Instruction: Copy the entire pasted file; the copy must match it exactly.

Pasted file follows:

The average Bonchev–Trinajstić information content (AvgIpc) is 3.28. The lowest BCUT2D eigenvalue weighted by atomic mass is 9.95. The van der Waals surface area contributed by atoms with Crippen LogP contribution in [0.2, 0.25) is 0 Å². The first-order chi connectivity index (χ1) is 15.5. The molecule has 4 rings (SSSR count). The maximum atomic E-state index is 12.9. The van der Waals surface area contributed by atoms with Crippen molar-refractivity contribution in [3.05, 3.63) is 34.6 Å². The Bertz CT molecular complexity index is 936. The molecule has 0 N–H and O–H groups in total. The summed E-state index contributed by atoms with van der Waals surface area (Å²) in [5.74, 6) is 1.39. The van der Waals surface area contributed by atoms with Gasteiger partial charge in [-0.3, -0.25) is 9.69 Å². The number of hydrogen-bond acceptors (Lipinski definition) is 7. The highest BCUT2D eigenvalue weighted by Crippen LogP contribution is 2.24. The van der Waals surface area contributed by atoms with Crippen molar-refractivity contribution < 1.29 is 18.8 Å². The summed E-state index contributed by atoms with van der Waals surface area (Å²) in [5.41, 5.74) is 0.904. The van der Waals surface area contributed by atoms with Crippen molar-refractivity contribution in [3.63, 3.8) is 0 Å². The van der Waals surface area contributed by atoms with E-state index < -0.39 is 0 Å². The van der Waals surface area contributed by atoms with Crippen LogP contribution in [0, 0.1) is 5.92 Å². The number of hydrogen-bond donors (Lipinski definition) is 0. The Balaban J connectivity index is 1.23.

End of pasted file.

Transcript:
The average Bonchev–Trinajstić information content (AvgIpc) is 3.28. The lowest BCUT2D eigenvalue weighted by atomic mass is 9.95. The van der Waals surface area contributed by atoms with Crippen LogP contribution in [0.2, 0.25) is 0 Å². The first-order chi connectivity index (χ1) is 15.5. The molecule has 4 rings (SSSR count). The maximum atomic E-state index is 12.9. The van der Waals surface area contributed by atoms with Crippen molar-refractivity contribution in [3.05, 3.63) is 34.6 Å². The Bertz CT molecular complexity index is 936. The molecule has 0 N–H and O–H groups in total. The summed E-state index contributed by atoms with van der Waals surface area (Å²) in [5.74, 6) is 1.39. The van der Waals surface area contributed by atoms with Gasteiger partial charge in [-0.3, -0.25) is 9.69 Å². The number of hydrogen-bond acceptors (Lipinski definition) is 7. The highest BCUT2D eigenvalue weighted by Crippen LogP contribution is 2.24. The van der Waals surface area contributed by atoms with Crippen molar-refractivity contribution < 1.29 is 18.8 Å². The summed E-state index contributed by atoms with van der Waals surface area (Å²) in [5.41, 5.74) is 0.904. The van der Waals surface area contributed by atoms with Crippen molar-refractivity contribution in [3.63, 3.8) is 0 Å². The van der Waals surface area contributed by atoms with E-state index < -0.39 is 0 Å². The van der Waals surface area contributed by atoms with Crippen LogP contribution in [0, 0.1) is 5.92 Å². The number of hydrogen-bond donors (Lipinski definition) is 0. The Balaban J connectivity index is 1.23.